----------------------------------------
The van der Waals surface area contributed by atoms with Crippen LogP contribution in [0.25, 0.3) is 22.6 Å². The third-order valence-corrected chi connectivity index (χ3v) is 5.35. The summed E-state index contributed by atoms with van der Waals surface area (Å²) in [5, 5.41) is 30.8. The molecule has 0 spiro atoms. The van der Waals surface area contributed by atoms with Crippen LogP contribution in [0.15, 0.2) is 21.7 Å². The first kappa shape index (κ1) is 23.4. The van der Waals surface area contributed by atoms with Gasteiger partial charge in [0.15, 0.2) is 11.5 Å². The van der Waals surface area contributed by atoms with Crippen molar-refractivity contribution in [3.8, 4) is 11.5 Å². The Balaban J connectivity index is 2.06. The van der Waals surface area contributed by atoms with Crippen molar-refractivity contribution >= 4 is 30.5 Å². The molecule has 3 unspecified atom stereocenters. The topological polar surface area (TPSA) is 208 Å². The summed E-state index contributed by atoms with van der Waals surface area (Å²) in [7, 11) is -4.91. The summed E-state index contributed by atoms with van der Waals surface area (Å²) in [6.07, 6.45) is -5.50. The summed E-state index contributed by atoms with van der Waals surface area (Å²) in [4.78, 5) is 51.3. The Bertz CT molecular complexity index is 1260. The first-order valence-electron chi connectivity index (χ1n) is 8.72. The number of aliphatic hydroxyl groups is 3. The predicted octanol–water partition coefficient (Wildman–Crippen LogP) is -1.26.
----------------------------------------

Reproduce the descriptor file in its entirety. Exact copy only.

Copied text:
The van der Waals surface area contributed by atoms with Crippen LogP contribution in [0.25, 0.3) is 22.6 Å². The third-order valence-corrected chi connectivity index (χ3v) is 5.35. The summed E-state index contributed by atoms with van der Waals surface area (Å²) in [5, 5.41) is 30.8. The molecule has 0 spiro atoms. The van der Waals surface area contributed by atoms with Crippen LogP contribution in [0.15, 0.2) is 21.7 Å². The first kappa shape index (κ1) is 23.4. The van der Waals surface area contributed by atoms with Gasteiger partial charge in [0.15, 0.2) is 11.5 Å². The van der Waals surface area contributed by atoms with Crippen molar-refractivity contribution in [3.8, 4) is 11.5 Å². The Balaban J connectivity index is 2.06. The van der Waals surface area contributed by atoms with Crippen molar-refractivity contribution >= 4 is 30.5 Å². The molecule has 3 unspecified atom stereocenters. The topological polar surface area (TPSA) is 208 Å². The summed E-state index contributed by atoms with van der Waals surface area (Å²) in [7, 11) is -4.91. The summed E-state index contributed by atoms with van der Waals surface area (Å²) in [6.07, 6.45) is -5.50. The summed E-state index contributed by atoms with van der Waals surface area (Å²) in [4.78, 5) is 51.3. The Bertz CT molecular complexity index is 1260. The first-order valence-electron chi connectivity index (χ1n) is 8.72. The number of aliphatic hydroxyl groups is 3. The predicted octanol–water partition coefficient (Wildman–Crippen LogP) is -1.26.